“The MasterCell was introduced ten years ago as a way to provide a flexible solution and a degree of standardization to automation. We’ve improved the MasterCell every year – removing unnecessary costs (both materials and assembly labor) and even automating the engineering portion. It allows designers to focus on the real value-add of the project. We’ll continue to experiment with different upgrades,” says Baines.
So closely is HAHN associated with MasterCell, the public sometimes uses the product name and company name interchangeably, he adds.
While HAHN designs automated solutions, the company is happy to work with outside partners to turn these solutions into practical applications. To this end, HAHN Automation is a system partner with robot manufacturers Kuka, Fanuc and ABB robotics and an integrator for automation components manufacturers Cognex, Mitsubishi and Siemens.
HAHN Automation never lacks for interesting work. “At the moment, we’re working on two very exciting projects: one is for a customer locally that is a military vehicle application. The data traceability requirements are extremely high, and the assembly process is less automated than most but actually more complex. The team purpose also feels different with this project since our ‘customers’ are those on the battlefield, and product failures could put those individuals at great risk.”
“The other project is one where we are coordinating globally with the HAHN group, including all aspects of engineering and even some assembly. The Hebron plant is leading the project. The amount of internal integration is much higher than we’ve ever achieved in the past, and success here would enable us to take on much larger projects in the future,” says Baines.
To describe HAHN Automation’s corporate culture, Baines cites pride of craftsmanship, a dedication to customer service and a cosmopolitan attitude.
“One of our key differentiators is that we are global, and, with that in mind, we need to ensure our culture embraces that. We have employee exchanges annually to get people to see first-hand what life is like at other locations – both in the facility and in the area,” he says.
HAHN Automation is starting to receive kudos from industry associations. The Kentucky Association of Manufacturers (KAM), for example, selected HAHN for its 2015 Manufacturer of the Year award in the small business category. That same year, Baines was nominated by then-Governor Steven Beshear to serve on the Kentucky Workforce Innovation Board as the information technology representative. HAHN Automation is also a founding member of the Northern Kentucky Chapter of the Kentucky Federation for Advanced Manufacturing Education (KY FAME).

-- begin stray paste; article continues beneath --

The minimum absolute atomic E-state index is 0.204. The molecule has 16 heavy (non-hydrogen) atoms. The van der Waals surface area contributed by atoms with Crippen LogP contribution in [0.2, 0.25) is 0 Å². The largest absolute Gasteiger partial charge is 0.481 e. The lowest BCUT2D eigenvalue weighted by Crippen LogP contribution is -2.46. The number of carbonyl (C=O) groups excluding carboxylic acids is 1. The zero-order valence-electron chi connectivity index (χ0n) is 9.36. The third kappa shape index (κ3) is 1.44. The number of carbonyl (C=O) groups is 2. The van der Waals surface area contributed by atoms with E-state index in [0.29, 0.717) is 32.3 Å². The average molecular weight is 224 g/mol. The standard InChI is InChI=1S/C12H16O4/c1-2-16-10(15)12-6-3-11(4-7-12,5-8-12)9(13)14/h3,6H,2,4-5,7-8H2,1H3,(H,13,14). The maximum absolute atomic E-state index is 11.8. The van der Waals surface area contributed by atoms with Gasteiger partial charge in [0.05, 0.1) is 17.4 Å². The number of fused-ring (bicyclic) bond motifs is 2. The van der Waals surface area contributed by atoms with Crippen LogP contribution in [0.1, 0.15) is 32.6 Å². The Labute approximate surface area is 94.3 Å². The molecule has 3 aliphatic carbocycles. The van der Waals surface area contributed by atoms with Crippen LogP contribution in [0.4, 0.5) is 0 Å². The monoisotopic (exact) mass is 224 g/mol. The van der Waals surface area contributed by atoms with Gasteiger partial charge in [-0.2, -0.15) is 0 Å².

Asked to what he attributes such honors to, Baines says, “Personally I think it’s all about what we’ve accomplished and a reflection of the team we have in Hebron. Visitors to our facility leave with a ‘wow’ impression, not just because of our organization level but also due to their interactions with our staff… we have a strong customer base in our backyard, and we want to help them grow successfully.”
He speaks proudly of HAHN being “at the forefront of advanced manufacturing.” As Baines notes, advanced manufacturing components – such as automation – can help counter the challenge posed by offshoring. “Automation has long been the alternative to offshoring. If you look at how Europe has kept manufacturing strong, despite much higher labor costs than in the US, it’s because of automation. My feeling is that US industry has been reluctant to commit the necessary money to automate, preferring instead to work in variable cost structure.”
“As the costs of producing in China have increased sharply and the quality is still hit-or-miss –not to mention the tremendous logistical challenges – we’re seeing these attitudes change. The new hurdle is skilled labor as automation requires a new breed of operator. Here [in Kentucky] we’re working with the state to help strengthen these programs by leveraging our twenty-plus years of apprenticeships in Germany,” says Baines.
When it comes to manufacturing jobs, automation “is often viewed as a job killer. While that is certainly true for low-skill jobs or unsafe jobs” it is not necessarily true for more high-skilled work, he says.
The overall impact of automation might be “fewer but better-paying jobs … our equipment is really what allows manufacturing companies to compete globally despite having such a disadvantage in terms of labor rates and even tax policies,” says Baines.